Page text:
Now it’s time to grind on the intricate details of your corporation.
A business plan is essentially a blueprint of how to manage the entire enterprise. It involves laying out your products or services, detailing the market you’re serving and the strategies you have to penetrate it, and the day-to-day functions of your staff.
In short, you need to prepare an executive summary, market evaluation, and operational plan. These will keep you on the right track on the day of your launch and years later when you’re already expanding.
Don’t forget to include marketing strategies to get the word out and keep you top-of-mind for decades to come. It would be excellent if you can get yourself oriented with analytics tools you’ll need to facilitate for your marketing campaign.
Your business plan also serves as a good indicator of your corporation’s health. If you’re not hitting your targets, go back to the drawing board and adjust your strategies accordingly.
Additionally, check to see if your goals are realistic. While a good challenge is a great motivator, unreasonable expectations lead to unnecessary stress and burnout. Find the right balance between aiming high and accepting that some things are beyond your control. You can always work towards higher standards later.
5. Select a Corporation Type
Earlier on, we discussed the different types of corporations and their respective pros and cons. After having fleshed out your business plan, it’s time to decide which type of corporation to assume.
Although it seems like a trivial task, the type of corporation you choose bears a lot of weight on your tax proceedings and overall organization. It all boils down to what you’re trying to achieve and how you see yourself doing it.
Are you more hands-on or can you do without regular meetings with board members? What are your terms on ownership, shares, and liability? Be critical in weighing in these factors as they’re the main pillars of your corporation.
6. Decide on a Management Framework
Many companies and corporations are diverging from traditional management frameworks that follow a vertical chain of command. Instead, some employ more horizontal forms of management that allow the free exchange of ideas and feedback.
The three basic types of organizational structures are as follows:
- Functional Organization.
- Projectized Organization.
- Matrix Organization.
A functional organization is the most common type of structure. This is when employees are grouped into different departments based on their areas of specialization. For example, marketing, human resources, information technology, sales, and others.
In this type of organization, team members are expected to perform project work and departmental work simultaneously. Concerns and progress reports are channeled through a hierarchical system.
A projectized organization is where employees with different fields of expertise are grouped to accomplish a specific project. Budget allocation for this kind of framework is not tied to a single department, but rather to the needs of specific tasks. Once a project is done, its budget can be reallocated to other activities.
Matrix organization is a framework that merges the benefits of the first two organizational structures. Team members report to both project managers and functional managers. This way, communication is facilitated more efficiently and ideas are aired with ease.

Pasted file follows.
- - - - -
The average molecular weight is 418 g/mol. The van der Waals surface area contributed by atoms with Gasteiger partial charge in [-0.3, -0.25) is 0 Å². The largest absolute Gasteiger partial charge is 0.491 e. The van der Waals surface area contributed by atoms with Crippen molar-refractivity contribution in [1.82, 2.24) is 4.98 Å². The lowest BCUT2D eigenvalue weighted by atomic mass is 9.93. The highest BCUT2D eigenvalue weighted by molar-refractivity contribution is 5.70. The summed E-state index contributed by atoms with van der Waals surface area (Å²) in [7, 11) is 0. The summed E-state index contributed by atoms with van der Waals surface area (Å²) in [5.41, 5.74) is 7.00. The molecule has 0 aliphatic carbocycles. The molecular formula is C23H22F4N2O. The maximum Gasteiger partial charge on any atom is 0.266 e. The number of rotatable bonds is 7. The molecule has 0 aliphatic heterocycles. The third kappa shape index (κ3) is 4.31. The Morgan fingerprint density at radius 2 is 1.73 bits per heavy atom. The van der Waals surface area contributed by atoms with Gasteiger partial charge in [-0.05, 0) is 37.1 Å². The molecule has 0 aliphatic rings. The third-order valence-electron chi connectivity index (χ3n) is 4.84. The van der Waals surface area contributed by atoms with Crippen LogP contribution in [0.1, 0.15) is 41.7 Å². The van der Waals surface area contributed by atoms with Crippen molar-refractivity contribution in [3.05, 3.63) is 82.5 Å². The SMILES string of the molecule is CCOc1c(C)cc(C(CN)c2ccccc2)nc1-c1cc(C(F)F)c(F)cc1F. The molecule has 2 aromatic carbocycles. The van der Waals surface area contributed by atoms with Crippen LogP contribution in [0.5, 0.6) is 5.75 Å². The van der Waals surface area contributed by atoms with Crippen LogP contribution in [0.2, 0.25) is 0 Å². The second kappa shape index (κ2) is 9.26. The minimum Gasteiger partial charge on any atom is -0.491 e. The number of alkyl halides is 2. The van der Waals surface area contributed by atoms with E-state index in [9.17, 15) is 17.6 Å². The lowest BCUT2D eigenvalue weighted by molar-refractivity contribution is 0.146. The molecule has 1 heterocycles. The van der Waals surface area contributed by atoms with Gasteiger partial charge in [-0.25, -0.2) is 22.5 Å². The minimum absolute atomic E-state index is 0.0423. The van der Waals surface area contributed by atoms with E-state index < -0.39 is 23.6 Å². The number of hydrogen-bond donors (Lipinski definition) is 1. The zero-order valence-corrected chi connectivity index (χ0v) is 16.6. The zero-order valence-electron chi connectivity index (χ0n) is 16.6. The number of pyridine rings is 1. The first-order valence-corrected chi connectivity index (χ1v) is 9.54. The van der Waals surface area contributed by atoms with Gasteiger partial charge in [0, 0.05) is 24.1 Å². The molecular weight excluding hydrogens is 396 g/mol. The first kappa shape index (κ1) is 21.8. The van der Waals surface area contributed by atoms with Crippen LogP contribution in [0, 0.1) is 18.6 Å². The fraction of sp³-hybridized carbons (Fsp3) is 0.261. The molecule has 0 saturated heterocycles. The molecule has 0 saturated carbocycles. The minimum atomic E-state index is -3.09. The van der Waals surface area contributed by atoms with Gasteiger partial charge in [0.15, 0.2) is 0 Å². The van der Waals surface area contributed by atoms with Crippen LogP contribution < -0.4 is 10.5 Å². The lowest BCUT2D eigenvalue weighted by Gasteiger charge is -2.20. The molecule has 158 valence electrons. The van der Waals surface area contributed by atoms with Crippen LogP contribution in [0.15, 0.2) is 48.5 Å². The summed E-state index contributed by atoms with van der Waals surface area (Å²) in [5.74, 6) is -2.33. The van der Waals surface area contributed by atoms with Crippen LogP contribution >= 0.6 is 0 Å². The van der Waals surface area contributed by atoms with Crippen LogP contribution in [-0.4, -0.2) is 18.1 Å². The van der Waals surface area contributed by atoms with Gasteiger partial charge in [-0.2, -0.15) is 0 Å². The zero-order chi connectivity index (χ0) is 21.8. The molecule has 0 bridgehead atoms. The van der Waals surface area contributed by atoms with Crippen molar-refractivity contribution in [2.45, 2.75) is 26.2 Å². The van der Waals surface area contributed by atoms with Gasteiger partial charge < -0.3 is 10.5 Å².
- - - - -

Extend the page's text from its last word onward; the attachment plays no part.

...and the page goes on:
While some corporations found success in less traditional frameworks, it’s not to say you should do the same. Again, it’s a matter of recalling your targets and going with the best method that fits your needs. This way, you build a sales pipeline that’s tailored to your corporation and its target audience.
7. Appoint Directors and Officers
Perhaps one of the most crucial steps to succeed in anything is surrounding yourself with the right people. In this case, a lot is riding on who becomes your directors and officers.
Corporate directors are essentially overseers of business affairs. They are responsible for strategic management. On the other hand, corporate officers handle day-to-day operations. Both of these positions must be filled by competent and loyal leaders.
A minimum number of directors are required in some states depending on the number of owners of the corporation. The exact number is dependent on state-specific regulations.
8. Name your Corporation
Your corporation’s name is one of the first things the public will encounter. A good rule of thumb is making your corporate name striking and memorable. Have it describe who you are and what you do at a glance.
In many states, the names of corporations are bound to strict guidelines. The most common of which is using a corporate designation like “Incorporated,” “Limited,” “Corporation,” or the abbreviation of these identifiers.
Some regulations involve word restrictions. For example, corporations are not allowed to use the words “Bank” and “Insurance” in their names.
Research on the list of restricted words in your state as well as potential trademark infringements and similar business names already in use. Once everything checks out, head to your state’s corporation’s office to reserve the name you’ve chosen before filing your articles of incorporation.
9. Register a DBA Name
For one reason or another, you may want to have a different name for your company to go by in its operations from the one that appears on legal documents.
The main advantage of filing for a fictitious business name or “doing business as” name is providing you privacy. Some owners may not want their names displayed to the public, especially when the corporation begins to gain traction.
A DBA is also helpful in boosting brand awareness. Oftentimes, a corporation’s name won’t slide off the tongue easily. With a DBA, you have the flexibility to come up with something more catchy while preserving rights to the business.